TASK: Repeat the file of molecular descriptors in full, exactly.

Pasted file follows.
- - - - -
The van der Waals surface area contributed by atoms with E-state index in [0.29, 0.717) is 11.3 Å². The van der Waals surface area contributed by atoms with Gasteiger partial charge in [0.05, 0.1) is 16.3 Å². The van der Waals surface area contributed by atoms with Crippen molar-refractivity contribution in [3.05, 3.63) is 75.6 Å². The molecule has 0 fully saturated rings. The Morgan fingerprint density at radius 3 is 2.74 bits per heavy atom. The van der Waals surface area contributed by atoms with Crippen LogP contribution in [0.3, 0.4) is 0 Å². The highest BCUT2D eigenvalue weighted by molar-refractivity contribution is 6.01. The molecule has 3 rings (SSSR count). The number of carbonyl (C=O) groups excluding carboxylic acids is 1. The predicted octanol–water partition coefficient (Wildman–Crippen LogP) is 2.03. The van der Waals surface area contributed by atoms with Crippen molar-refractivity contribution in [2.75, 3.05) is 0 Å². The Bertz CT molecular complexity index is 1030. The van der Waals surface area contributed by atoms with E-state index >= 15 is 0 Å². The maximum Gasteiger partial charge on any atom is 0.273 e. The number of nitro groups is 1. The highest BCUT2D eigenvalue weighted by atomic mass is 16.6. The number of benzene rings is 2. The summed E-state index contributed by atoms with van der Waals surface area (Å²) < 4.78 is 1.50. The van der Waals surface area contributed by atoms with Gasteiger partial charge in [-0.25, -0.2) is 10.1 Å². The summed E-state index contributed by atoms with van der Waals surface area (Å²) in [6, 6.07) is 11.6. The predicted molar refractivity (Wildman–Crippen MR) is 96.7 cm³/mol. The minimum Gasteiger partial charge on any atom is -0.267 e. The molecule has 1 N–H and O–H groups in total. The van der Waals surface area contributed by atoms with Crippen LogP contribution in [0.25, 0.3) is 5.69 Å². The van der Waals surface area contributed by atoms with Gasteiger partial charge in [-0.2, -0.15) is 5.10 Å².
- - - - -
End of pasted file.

The van der Waals surface area contributed by atoms with E-state index in [0.29, 0.717) is 11.3 Å². The van der Waals surface area contributed by atoms with Gasteiger partial charge in [0.05, 0.1) is 16.3 Å². The van der Waals surface area contributed by atoms with Crippen molar-refractivity contribution in [3.05, 3.63) is 75.6 Å². The molecule has 0 fully saturated rings. The Morgan fingerprint density at radius 3 is 2.74 bits per heavy atom. The van der Waals surface area contributed by atoms with Crippen LogP contribution in [0.3, 0.4) is 0 Å². The highest BCUT2D eigenvalue weighted by molar-refractivity contribution is 6.01. The molecule has 3 rings (SSSR count). The number of carbonyl (C=O) groups excluding carboxylic acids is 1. The predicted octanol–water partition coefficient (Wildman–Crippen LogP) is 2.03. The van der Waals surface area contributed by atoms with Crippen molar-refractivity contribution in [2.75, 3.05) is 0 Å². The Bertz CT molecular complexity index is 1030. The van der Waals surface area contributed by atoms with E-state index >= 15 is 0 Å². The maximum Gasteiger partial charge on any atom is 0.273 e. The number of nitro groups is 1. The highest BCUT2D eigenvalue weighted by atomic mass is 16.6. The number of benzene rings is 2. The summed E-state index contributed by atoms with van der Waals surface area (Å²) < 4.78 is 1.50. The van der Waals surface area contributed by atoms with Gasteiger partial charge in [-0.25, -0.2) is 10.1 Å². The summed E-state index contributed by atoms with van der Waals surface area (Å²) in [6, 6.07) is 11.6. The predicted molar refractivity (Wildman–Crippen MR) is 96.7 cm³/mol. The minimum Gasteiger partial charge on any atom is -0.267 e. The molecule has 1 N–H and O–H groups in total. The van der Waals surface area contributed by atoms with Crippen LogP contribution in [0.25, 0.3) is 5.69 Å². The van der Waals surface area contributed by atoms with Gasteiger partial charge in [-0.2, -0.15) is 5.10 Å².